BRUSSELS (Reuters) - The EU executive will propose cutting the bloc’s sales tax on online newspapers, European Commission President Jean-Claude Juncker said on Wednesday, in a move that would bring them into line with print media.
Addressing Germany’s newspaper publishers federation BDZV in Brussels, Juncker said the Commission would put forward draft legislation in the first half of next year to extend national governments’ right to set reduced rates of value-added tax (VAT) on newspapers to their digital versions.
The BDZV is among organisations whose complaints prompted the Commission to charge U.S. tech giant Google with antitrust offences last month. It has also been a force in pressing the EU executive to defend the interests of European content providers in an online market dominated by American corporations.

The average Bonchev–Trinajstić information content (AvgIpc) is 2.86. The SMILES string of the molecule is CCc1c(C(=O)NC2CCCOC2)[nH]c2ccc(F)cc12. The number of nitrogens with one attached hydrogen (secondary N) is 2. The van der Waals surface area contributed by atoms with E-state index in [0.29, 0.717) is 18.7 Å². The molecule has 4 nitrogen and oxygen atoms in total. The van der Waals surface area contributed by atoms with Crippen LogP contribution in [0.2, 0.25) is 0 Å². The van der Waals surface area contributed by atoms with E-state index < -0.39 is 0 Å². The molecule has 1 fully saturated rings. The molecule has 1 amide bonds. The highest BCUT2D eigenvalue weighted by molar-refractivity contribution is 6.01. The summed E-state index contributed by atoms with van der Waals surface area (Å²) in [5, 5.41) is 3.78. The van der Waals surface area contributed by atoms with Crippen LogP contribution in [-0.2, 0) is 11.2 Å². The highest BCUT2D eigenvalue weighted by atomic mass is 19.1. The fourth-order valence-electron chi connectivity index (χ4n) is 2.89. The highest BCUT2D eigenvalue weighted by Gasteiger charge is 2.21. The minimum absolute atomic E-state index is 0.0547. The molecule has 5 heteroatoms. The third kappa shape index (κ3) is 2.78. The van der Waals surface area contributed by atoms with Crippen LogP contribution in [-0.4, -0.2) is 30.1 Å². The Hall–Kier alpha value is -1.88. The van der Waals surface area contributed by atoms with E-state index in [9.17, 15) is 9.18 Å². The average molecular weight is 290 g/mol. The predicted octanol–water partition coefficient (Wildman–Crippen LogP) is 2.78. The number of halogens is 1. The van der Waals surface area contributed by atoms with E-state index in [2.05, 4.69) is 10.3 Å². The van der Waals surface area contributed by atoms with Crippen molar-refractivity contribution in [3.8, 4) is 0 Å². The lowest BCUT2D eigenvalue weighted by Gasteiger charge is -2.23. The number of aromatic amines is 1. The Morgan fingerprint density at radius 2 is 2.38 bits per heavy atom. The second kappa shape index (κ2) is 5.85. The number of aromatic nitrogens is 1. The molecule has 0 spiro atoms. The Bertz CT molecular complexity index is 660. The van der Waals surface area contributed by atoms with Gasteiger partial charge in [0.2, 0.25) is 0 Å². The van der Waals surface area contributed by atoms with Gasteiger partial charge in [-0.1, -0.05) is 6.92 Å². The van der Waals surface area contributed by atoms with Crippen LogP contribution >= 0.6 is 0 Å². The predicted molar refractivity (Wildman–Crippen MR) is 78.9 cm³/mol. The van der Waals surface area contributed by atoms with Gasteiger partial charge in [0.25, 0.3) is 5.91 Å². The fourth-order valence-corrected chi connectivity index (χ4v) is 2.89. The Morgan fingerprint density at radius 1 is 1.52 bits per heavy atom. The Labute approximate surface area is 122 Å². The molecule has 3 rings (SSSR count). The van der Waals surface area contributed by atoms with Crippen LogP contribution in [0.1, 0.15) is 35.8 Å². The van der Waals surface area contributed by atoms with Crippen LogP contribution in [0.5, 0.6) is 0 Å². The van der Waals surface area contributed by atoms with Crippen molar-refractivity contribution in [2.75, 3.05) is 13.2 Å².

Two months ago the EU’s highest court ruled that reduced rates of VAT applicable to books could not be applied by states to digital e-books. The Commission, which on Wednesday unveiled plans to encourage online business, is reviewing VAT rules. Juncker told the BDZV that VAT should be “technology-neutral”.
In Germany, printed newspapers are taxed at 7 percent, compared to 19 percent on most other goods. In Britain, papers pay no VAT, while online services are taxed at 20 percent.
Reporting by Tom Koerkemeier; Writing by Alastair Macdonald; Editing by Susan Fenton